Dick Ebersol, the legendary head of NBC Sports, will inherit MMA via Comcast's ownership of Versus.
The New York Times say the target is ESPN:
Comcast's impending acquisition of NBC Universal will certainly set off an effort to turn Versus into a viable alternative, if not a full-fledged competitor, to ESPN, The New York Times's Richard Sandomir writes. Under Comcast's ownership, Versus has transformed from the Outdoor Life Network to OLN, then, in 2006, into its current incarnation.
But Versus is a second-tier network whose highest-profile sports, the N.H.L. and the Tour de France, aren"t blockbusters. It lacks a studio show that would give it identity, like ESPN's "SportsCenter," or an announcer who is its defining personality.
Versus (and its sister network, the Golf Channel) will be turned over to NBC for an overhaul, assuming regulators approve the deal, a process that could take 12 to 18 months. Versus will probably be renamed something like NBC Sports Cable to reflect a more defined sports brand. On-air and production talent would migrate from NBC, to a certain extent, although Bob Costas would not be hosting IndyCar races.
Versus and Golf would certainly be overseen by Dick Ebersol, the chairman of NBC Universal Sports, who has never had a sports cable network to tinker with (the expanding Universal Sports channel is distributed through NBC stations and affiliates); he would no doubt quickly strip Versus of its current crop of late-night infomercials.
Mike Chiapetta writes about the MMA angle that the NYT sleeps on:
Ebersol, who has run NBC's sports division since 1989, has at least historically not been a fan of mixed martial arts.
I worked at NBC Sports from 2006 to early 2009. During that time, there were at least a handful of sports executives that had interest in exploring the idea of putting MMA on the air. Ebersol, however, was not one of them. Eventually, however, Strikeforce inked a deal to broadcast MMA on late-night Saturdays, but the deal was brokered through the NBC Entertainment division, not NBC Sports.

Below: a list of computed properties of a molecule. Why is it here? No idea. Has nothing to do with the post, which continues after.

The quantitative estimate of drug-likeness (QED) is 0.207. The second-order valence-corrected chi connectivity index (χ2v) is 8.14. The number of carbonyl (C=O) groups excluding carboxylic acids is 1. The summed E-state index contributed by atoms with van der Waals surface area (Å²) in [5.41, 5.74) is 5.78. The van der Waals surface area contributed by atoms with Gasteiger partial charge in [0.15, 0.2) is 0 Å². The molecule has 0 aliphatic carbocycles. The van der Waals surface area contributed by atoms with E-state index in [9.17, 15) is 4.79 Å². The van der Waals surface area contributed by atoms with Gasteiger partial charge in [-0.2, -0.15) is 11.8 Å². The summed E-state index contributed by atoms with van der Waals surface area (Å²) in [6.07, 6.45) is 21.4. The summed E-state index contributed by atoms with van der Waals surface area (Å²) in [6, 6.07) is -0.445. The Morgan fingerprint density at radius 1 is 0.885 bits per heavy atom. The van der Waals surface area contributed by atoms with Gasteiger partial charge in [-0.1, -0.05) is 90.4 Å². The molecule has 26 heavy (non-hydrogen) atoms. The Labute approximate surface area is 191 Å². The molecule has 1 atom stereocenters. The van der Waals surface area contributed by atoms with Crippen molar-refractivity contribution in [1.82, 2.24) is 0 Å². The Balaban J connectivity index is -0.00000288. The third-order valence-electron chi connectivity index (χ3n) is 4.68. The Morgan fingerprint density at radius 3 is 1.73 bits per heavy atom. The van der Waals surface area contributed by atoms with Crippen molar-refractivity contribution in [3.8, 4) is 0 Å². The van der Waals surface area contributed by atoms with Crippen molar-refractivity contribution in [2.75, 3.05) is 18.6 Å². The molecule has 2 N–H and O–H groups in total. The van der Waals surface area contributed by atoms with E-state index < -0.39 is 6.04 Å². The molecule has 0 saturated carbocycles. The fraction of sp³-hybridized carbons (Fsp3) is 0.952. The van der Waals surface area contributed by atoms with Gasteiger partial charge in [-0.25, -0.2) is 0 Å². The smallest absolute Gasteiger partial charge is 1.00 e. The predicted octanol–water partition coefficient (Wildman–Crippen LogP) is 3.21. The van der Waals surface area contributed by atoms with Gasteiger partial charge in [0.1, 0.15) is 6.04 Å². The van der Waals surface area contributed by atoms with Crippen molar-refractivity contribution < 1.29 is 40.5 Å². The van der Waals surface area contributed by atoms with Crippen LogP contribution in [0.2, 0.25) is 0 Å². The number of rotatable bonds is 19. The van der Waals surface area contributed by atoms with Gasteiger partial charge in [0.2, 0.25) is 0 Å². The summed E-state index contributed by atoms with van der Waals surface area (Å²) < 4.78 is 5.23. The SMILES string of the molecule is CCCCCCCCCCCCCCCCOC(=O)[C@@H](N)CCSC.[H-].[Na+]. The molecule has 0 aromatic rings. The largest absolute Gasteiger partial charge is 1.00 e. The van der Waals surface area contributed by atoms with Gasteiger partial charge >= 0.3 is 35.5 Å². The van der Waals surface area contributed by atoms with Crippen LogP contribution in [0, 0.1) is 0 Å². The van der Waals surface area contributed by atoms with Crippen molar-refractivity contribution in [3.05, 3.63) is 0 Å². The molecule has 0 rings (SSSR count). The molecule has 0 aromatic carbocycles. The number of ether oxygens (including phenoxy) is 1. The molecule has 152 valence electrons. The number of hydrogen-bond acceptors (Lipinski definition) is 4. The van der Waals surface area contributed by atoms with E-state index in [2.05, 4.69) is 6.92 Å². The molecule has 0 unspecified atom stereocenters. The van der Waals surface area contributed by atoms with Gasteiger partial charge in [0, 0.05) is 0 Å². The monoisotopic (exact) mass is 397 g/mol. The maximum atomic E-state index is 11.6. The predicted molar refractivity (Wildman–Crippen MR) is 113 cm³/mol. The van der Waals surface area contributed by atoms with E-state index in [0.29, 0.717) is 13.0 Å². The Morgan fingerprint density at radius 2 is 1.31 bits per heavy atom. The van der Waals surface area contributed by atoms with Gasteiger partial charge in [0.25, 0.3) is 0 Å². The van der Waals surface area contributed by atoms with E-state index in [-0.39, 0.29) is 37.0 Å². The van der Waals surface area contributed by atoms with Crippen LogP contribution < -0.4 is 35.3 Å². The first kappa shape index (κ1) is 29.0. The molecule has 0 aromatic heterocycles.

Either way, if Ebersol does take the reigns of the new NBC/Comcast sports department, he is going to inherit MMA. As FanHouse reported on Wednesday, the WEC confirmed that a new extension has officially been signed with Versus.
Given that it's unlikely that Versus -- even under new management -- would break a newly signed deal, there is the chance for a very positive relationship emerging. The Times' piece suggests that Comcast will use Versus to challenge ESPN for sports cable supremacy and perhaps rechristen the channel with a name like NBC Sports Cable to give it a stronger brand presence. The WEC has generated some of Versus' best ratings over time, and could take on added importance in such a scenario.
A legitimate content war between the goliath ESPN and the suddenly deep-pocketed Versus would have the two vying for top properties across the sports landscape. And because NBC/Comcast's channels will feature both Bellator and the WEC, it might suddenly make more sense for the executives at ESPN or FOX to welcome UFC into their sports lineup. No one will want to be left out of the party, especially with the best dance partner still available. In that instance, Zuffa would emerge a double-winner. It may sound far-fetched, but Zuffa has had at least preliminary talks with both networks in the past, and an NBC/Comcast merger is nothing short of a declaration of war in the TV business.
Change = opportunity. Zuffa has been trying to get the right network deal for a long time, this could be their opportunity.